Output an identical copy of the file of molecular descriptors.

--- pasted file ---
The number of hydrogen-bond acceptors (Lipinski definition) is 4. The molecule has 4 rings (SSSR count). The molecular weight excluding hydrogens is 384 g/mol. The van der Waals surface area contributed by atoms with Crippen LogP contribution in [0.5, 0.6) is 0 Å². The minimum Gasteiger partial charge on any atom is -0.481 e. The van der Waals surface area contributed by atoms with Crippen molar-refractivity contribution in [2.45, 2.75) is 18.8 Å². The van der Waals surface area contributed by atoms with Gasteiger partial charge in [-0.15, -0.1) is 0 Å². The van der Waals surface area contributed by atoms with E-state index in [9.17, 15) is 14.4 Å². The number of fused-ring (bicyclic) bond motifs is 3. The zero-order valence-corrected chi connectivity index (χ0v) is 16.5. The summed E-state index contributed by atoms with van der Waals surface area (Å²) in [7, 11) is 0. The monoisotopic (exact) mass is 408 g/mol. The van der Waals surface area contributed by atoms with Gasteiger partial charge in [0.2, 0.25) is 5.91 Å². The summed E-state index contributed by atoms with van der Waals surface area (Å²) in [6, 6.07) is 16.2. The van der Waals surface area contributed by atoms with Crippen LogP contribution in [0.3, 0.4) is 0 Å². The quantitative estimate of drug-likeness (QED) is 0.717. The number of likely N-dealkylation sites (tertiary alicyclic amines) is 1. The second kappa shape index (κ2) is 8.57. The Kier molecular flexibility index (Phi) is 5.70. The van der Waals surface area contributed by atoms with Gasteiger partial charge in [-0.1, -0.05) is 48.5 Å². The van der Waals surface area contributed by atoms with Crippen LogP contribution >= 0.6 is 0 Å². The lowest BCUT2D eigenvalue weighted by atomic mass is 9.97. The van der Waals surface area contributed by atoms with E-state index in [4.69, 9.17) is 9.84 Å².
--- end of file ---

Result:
The number of hydrogen-bond acceptors (Lipinski definition) is 4. The molecule has 4 rings (SSSR count). The molecular weight excluding hydrogens is 384 g/mol. The van der Waals surface area contributed by atoms with Crippen LogP contribution in [0.5, 0.6) is 0 Å². The minimum Gasteiger partial charge on any atom is -0.481 e. The van der Waals surface area contributed by atoms with Crippen molar-refractivity contribution in [2.45, 2.75) is 18.8 Å². The van der Waals surface area contributed by atoms with Gasteiger partial charge in [-0.15, -0.1) is 0 Å². The van der Waals surface area contributed by atoms with E-state index in [9.17, 15) is 14.4 Å². The number of fused-ring (bicyclic) bond motifs is 3. The zero-order valence-corrected chi connectivity index (χ0v) is 16.5. The summed E-state index contributed by atoms with van der Waals surface area (Å²) in [7, 11) is 0. The monoisotopic (exact) mass is 408 g/mol. The van der Waals surface area contributed by atoms with Gasteiger partial charge in [0.2, 0.25) is 5.91 Å². The summed E-state index contributed by atoms with van der Waals surface area (Å²) in [6, 6.07) is 16.2. The van der Waals surface area contributed by atoms with Crippen LogP contribution in [0.3, 0.4) is 0 Å². The quantitative estimate of drug-likeness (QED) is 0.717. The number of likely N-dealkylation sites (tertiary alicyclic amines) is 1. The second kappa shape index (κ2) is 8.57. The Kier molecular flexibility index (Phi) is 5.70. The van der Waals surface area contributed by atoms with Gasteiger partial charge in [-0.1, -0.05) is 48.5 Å². The van der Waals surface area contributed by atoms with Crippen LogP contribution >= 0.6 is 0 Å². The lowest BCUT2D eigenvalue weighted by atomic mass is 9.97. The van der Waals surface area contributed by atoms with E-state index in [4.69, 9.17) is 9.84 Å².